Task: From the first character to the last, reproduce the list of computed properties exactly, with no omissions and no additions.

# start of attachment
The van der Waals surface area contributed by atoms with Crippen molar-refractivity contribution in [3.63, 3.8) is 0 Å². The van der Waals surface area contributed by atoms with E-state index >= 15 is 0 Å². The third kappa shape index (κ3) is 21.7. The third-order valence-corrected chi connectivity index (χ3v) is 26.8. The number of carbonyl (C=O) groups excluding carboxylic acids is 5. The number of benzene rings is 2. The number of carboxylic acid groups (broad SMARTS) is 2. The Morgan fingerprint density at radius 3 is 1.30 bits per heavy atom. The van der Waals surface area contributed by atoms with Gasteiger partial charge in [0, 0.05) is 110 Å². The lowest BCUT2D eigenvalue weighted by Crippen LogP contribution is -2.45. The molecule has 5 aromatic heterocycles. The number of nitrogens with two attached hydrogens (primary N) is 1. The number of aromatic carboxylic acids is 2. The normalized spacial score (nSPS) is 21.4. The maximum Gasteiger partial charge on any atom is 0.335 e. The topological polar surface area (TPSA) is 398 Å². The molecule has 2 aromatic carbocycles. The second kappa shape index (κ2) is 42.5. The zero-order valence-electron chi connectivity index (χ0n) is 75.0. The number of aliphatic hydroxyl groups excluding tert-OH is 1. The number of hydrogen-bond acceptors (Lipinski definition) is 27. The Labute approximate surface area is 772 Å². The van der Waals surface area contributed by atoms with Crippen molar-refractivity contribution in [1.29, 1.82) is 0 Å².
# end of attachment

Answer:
The van der Waals surface area contributed by atoms with Crippen molar-refractivity contribution in [3.63, 3.8) is 0 Å². The van der Waals surface area contributed by atoms with E-state index >= 15 is 0 Å². The third kappa shape index (κ3) is 21.7. The third-order valence-corrected chi connectivity index (χ3v) is 26.8. The number of carbonyl (C=O) groups excluding carboxylic acids is 5. The number of benzene rings is 2. The number of carboxylic acid groups (broad SMARTS) is 2. The Morgan fingerprint density at radius 3 is 1.30 bits per heavy atom. The van der Waals surface area contributed by atoms with Gasteiger partial charge in [0, 0.05) is 110 Å². The lowest BCUT2D eigenvalue weighted by Crippen LogP contribution is -2.45. The molecule has 5 aromatic heterocycles. The number of nitrogens with two attached hydrogens (primary N) is 1. The number of aromatic carboxylic acids is 2. The normalized spacial score (nSPS) is 21.4. The maximum Gasteiger partial charge on any atom is 0.335 e. The topological polar surface area (TPSA) is 398 Å². The molecule has 2 aromatic carbocycles. The second kappa shape index (κ2) is 42.5. The zero-order valence-electron chi connectivity index (χ0n) is 75.0. The number of aliphatic hydroxyl groups excluding tert-OH is 1. The number of hydrogen-bond acceptors (Lipinski definition) is 27. The Labute approximate surface area is 772 Å². The van der Waals surface area contributed by atoms with Crippen molar-refractivity contribution in [1.29, 1.82) is 0 Å².